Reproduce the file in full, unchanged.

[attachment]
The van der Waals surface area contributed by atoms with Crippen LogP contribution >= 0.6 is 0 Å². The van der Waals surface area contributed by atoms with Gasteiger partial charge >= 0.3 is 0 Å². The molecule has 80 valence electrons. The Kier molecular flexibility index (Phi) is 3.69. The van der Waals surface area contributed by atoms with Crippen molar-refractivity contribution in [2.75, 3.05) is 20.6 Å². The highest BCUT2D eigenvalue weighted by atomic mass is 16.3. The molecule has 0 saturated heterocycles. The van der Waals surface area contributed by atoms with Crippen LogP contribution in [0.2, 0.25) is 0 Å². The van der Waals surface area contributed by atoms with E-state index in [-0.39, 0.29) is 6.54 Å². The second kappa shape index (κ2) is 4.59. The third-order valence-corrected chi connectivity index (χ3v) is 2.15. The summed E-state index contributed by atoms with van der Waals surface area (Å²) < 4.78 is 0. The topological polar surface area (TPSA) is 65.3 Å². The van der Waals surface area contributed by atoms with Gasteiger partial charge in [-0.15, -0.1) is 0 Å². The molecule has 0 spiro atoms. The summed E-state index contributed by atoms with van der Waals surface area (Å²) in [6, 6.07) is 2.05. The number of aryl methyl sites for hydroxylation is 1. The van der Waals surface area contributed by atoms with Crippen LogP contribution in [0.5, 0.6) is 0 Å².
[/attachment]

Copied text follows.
The van der Waals surface area contributed by atoms with Crippen LogP contribution >= 0.6 is 0 Å². The van der Waals surface area contributed by atoms with Gasteiger partial charge >= 0.3 is 0 Å². The molecule has 80 valence electrons. The Kier molecular flexibility index (Phi) is 3.69. The van der Waals surface area contributed by atoms with Crippen molar-refractivity contribution in [2.75, 3.05) is 20.6 Å². The highest BCUT2D eigenvalue weighted by atomic mass is 16.3. The molecule has 0 saturated heterocycles. The van der Waals surface area contributed by atoms with Crippen LogP contribution in [0.2, 0.25) is 0 Å². The van der Waals surface area contributed by atoms with E-state index in [-0.39, 0.29) is 6.54 Å². The second kappa shape index (κ2) is 4.59. The third-order valence-corrected chi connectivity index (χ3v) is 2.15. The summed E-state index contributed by atoms with van der Waals surface area (Å²) < 4.78 is 0. The topological polar surface area (TPSA) is 65.3 Å². The van der Waals surface area contributed by atoms with Gasteiger partial charge in [-0.15, -0.1) is 0 Å². The molecule has 0 spiro atoms. The summed E-state index contributed by atoms with van der Waals surface area (Å²) in [6, 6.07) is 2.05. The number of aryl methyl sites for hydroxylation is 1. The van der Waals surface area contributed by atoms with Crippen LogP contribution in [0.5, 0.6) is 0 Å².